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Imagination: Notes from Session 6 of TED2019

Sharmeen Obaid-Chinoy speaks at TED2019

Sharmeen Obaid-Chinoy talks about her documentary film on honor killings — and the lengths she went to to get the film seen in her home of Pakistan, at TED2019: Bigger Than Us, on April 17, 2019, Vancouver, BC, Canada. (Photo: Bret Hartman / TED)

What can we envision, together, to create a world with more joy, love, humanity? At Session 6 of TED2019, we take a deep dive into the world of imagination with some of the authors, designers, architects and filmmakers who are pushing the boundaries of what’s possible.

The event: Talks from TED2019, Session 6: Imagination, hosted by TED’s Helen Walters and Chee Pearlman

When and where: Wednesday, April 17, 2019, 11:15am, at the Vancouver Convention Centre in Vancouver, BC

Speakers: Jacqueline Woodson, Sharmeen Obaid-Chinoy, Jonny Sun, Sarah Sze, Rahul Mehrotra and Bjarke Ingels

The talks in brief:

Jacqueline Woodson, award-winning author and savorer of stories

  • Big idea: Reading slowly is a simple, fulfilling way to counter the whiplash of technology and the speed of life today.
  • How? Take your sweet time, says Jacqueline Woodson. Stories should not only be honored but savored, too. They help us travel through place and time, through the fictional and real-life perspectives of those who have experienced the past (and, sometimes, the future). In the pages of well-imagined books and generations-old oral histories, storytelling weaves together communities, fosters understanding and allows us to look deeply at the world around us. All we need to do is give these narratives the space and time to flourish and take root in our lives.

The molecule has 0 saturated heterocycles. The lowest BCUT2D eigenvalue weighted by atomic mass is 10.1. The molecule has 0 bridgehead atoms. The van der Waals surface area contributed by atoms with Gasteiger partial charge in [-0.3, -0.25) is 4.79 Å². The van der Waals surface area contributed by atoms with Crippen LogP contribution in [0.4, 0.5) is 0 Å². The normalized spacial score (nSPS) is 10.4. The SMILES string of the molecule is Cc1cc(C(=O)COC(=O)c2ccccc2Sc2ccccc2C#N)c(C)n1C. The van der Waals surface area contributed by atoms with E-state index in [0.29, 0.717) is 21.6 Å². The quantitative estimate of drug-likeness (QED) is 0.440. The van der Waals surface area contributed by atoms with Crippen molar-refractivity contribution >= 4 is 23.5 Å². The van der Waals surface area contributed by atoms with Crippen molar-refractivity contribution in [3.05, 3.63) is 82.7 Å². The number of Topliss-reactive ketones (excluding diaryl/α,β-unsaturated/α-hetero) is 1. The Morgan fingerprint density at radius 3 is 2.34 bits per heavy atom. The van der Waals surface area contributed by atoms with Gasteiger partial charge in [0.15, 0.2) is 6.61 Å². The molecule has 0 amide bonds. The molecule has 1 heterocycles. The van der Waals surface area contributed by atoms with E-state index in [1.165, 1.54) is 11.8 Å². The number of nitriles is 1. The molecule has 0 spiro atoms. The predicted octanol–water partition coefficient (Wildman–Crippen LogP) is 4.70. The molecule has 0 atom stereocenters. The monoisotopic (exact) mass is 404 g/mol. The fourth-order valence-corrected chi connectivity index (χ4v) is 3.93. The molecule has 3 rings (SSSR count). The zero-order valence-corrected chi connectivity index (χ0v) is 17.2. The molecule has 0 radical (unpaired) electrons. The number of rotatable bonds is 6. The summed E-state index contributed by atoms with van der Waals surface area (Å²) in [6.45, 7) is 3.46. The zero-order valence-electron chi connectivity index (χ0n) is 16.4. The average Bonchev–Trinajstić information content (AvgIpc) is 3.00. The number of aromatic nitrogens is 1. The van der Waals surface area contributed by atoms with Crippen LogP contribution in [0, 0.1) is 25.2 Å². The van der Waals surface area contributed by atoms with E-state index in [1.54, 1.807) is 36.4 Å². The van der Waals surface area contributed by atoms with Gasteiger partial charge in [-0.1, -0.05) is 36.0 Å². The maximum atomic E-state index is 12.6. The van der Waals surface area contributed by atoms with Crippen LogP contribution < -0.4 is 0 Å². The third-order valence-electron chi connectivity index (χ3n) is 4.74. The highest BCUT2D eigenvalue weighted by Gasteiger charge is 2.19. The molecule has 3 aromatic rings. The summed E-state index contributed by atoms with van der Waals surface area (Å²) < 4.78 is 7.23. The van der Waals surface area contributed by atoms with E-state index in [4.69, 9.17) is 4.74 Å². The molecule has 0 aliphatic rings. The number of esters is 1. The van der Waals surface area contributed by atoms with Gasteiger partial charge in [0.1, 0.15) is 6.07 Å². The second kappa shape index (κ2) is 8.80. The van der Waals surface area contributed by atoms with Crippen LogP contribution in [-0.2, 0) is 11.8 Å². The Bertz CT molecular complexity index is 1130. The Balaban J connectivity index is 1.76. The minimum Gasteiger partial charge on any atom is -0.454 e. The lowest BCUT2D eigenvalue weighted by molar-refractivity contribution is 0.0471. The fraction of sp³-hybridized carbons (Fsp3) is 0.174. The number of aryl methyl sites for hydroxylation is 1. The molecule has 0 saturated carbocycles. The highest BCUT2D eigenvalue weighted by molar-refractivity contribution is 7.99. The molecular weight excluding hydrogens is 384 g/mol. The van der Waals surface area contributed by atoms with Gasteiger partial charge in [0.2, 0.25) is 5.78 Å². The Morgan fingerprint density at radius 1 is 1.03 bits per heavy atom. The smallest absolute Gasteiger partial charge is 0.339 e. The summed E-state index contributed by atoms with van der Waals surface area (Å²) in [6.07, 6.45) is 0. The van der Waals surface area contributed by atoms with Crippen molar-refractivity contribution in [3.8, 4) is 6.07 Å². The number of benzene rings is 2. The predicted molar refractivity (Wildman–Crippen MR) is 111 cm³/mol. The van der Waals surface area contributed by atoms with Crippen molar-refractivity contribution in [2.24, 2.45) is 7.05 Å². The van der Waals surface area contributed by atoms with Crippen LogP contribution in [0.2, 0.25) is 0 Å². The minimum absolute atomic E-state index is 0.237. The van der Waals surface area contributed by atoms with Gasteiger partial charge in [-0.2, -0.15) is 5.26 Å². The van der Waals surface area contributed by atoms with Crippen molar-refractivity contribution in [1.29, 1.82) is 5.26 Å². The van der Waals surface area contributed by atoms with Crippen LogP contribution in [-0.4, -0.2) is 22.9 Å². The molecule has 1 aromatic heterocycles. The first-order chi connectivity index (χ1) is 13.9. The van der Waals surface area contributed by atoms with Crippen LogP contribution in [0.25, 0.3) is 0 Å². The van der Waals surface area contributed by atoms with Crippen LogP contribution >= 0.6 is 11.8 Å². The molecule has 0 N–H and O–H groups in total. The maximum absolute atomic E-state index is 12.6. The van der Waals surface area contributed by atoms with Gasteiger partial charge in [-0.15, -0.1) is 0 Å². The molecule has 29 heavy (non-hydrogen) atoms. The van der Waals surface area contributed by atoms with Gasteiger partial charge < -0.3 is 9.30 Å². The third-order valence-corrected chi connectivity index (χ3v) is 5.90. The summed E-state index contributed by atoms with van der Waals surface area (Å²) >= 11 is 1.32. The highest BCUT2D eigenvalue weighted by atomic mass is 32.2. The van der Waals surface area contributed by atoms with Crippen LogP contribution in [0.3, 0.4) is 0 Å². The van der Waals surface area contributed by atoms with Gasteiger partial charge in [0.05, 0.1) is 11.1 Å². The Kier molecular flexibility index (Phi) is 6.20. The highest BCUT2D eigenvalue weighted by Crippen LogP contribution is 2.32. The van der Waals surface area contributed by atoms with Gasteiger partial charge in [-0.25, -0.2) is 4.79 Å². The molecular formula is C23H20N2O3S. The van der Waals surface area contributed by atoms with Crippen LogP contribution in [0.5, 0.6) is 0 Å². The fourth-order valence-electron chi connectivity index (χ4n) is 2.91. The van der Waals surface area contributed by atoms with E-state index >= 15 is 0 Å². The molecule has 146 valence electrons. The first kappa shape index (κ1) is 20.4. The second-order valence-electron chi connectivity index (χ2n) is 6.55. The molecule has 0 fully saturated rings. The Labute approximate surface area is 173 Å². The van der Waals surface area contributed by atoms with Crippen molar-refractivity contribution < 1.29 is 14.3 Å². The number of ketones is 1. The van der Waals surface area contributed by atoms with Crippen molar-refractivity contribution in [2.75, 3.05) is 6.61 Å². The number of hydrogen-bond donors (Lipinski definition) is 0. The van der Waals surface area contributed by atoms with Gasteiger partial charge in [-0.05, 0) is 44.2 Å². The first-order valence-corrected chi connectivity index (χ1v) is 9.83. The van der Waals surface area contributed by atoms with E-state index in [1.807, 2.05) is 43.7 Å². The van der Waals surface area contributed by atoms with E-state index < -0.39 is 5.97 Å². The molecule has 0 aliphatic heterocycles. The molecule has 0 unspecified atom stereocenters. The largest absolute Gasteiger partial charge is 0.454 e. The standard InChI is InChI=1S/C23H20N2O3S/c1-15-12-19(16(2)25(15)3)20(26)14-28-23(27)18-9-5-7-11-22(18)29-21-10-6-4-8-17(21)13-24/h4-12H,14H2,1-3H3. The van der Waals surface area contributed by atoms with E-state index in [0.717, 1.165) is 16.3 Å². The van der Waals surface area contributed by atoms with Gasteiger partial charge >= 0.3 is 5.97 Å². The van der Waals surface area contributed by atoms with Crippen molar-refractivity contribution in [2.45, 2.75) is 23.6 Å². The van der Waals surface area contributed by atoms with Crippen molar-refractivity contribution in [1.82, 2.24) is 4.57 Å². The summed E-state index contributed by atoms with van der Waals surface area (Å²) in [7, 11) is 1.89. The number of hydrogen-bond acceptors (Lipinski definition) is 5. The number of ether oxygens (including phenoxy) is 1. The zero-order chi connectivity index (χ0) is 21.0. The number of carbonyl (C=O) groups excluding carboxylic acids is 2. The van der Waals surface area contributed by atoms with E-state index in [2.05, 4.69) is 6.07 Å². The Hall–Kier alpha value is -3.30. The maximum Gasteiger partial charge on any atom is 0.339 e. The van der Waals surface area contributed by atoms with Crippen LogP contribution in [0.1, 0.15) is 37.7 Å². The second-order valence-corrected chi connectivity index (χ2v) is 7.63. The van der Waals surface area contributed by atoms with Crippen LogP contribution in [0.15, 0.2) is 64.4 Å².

• Quote of the talk: “Isn’t that what it’s all about: finding a way at the end of the day to not feel alone in this world, and a way to feel like we’ve changed it before we leave?”

Sharmeen Obaid-Chinoy, documentary filmmaker and storyteller

  • Big idea: Film can make positive change by exposing people to alternate views of the world, shifting how we think about ourselves, our cultures, our societies.
  • How? Obaid-Chinoy wanted to do something about violence against women in her native Pakistan. So she directed A Girl in the River: The Price of Forgiveness, which documents the country’s tradition of honor killings. It made waves globally, winning an Oscar and even inspiring Pakistan’s prime minister to denounce honor killings, but it wasn’t enough. Obaid-Chinoy took her film on the road, visiting small towns and villages with a mobile cinema. With a big screen plastered to the outside of a truck and a mini theater inside, the mobile cinema offered a safe space for women in segregated communities to watch. Side by side, through film, Obaid-Chinoy and her team encouraged conversation about the harmful traditional practice of honor killings.
  • Quote of the talk: “In small towns and villages across Pakistan, there is a revolution. Men are changing the way they interact with women; children are changing the way they see the world. One village at a time — through cinema.”

Jonny Sun shares his moments of vulnerability on social media and, amazingly, the internet talks back. Turns out, we can all be alone together, he says at TED2019: Bigger Than Us, on April 17, 2019, Vancouver, BC, Canada. (Photo: Bret Hartman / TED)

Jonny Sun, illustrator, author, screenwriter, all-round creative person

  • Big idea: The Internet can feel like a lonely, chaotic place. But in learning to be more vulnerable with each other online, we find that we are alone together.